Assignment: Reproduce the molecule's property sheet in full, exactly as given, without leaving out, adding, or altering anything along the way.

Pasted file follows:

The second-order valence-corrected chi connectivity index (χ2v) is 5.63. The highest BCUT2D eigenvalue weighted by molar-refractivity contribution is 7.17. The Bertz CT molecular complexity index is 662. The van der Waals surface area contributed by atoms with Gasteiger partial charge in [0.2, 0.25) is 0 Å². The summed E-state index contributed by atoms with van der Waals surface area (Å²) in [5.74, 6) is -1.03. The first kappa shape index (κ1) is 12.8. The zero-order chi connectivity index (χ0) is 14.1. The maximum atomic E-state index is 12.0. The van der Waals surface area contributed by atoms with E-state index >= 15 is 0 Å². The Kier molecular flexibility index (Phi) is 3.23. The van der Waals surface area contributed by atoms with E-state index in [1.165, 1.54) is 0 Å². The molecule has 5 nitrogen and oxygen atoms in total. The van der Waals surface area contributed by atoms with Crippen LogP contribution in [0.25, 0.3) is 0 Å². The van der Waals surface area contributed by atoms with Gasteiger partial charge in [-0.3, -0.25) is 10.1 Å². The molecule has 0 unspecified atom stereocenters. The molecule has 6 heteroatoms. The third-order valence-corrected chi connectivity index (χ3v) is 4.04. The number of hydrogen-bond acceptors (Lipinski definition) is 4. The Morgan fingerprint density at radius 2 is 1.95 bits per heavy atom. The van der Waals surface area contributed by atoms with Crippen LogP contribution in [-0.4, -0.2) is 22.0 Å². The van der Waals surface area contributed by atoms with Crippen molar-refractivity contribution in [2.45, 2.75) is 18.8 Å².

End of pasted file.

The second-order valence-corrected chi connectivity index (χ2v) is 5.63. The highest BCUT2D eigenvalue weighted by molar-refractivity contribution is 7.17. The Bertz CT molecular complexity index is 662. The van der Waals surface area contributed by atoms with Gasteiger partial charge in [0.2, 0.25) is 0 Å². The summed E-state index contributed by atoms with van der Waals surface area (Å²) in [5.74, 6) is -1.03. The first kappa shape index (κ1) is 12.8. The zero-order chi connectivity index (χ0) is 14.1. The maximum atomic E-state index is 12.0. The van der Waals surface area contributed by atoms with E-state index >= 15 is 0 Å². The Kier molecular flexibility index (Phi) is 3.23. The van der Waals surface area contributed by atoms with E-state index in [1.165, 1.54) is 0 Å². The molecule has 5 nitrogen and oxygen atoms in total. The van der Waals surface area contributed by atoms with Crippen LogP contribution in [0.25, 0.3) is 0 Å². The van der Waals surface area contributed by atoms with Gasteiger partial charge in [-0.3, -0.25) is 10.1 Å². The molecule has 0 unspecified atom stereocenters. The molecule has 6 heteroatoms. The third-order valence-corrected chi connectivity index (χ3v) is 4.04. The number of hydrogen-bond acceptors (Lipinski definition) is 4. The Morgan fingerprint density at radius 2 is 1.95 bits per heavy atom. The van der Waals surface area contributed by atoms with Crippen LogP contribution in [-0.4, -0.2) is 22.0 Å². The van der Waals surface area contributed by atoms with Crippen molar-refractivity contribution in [2.45, 2.75) is 18.8 Å².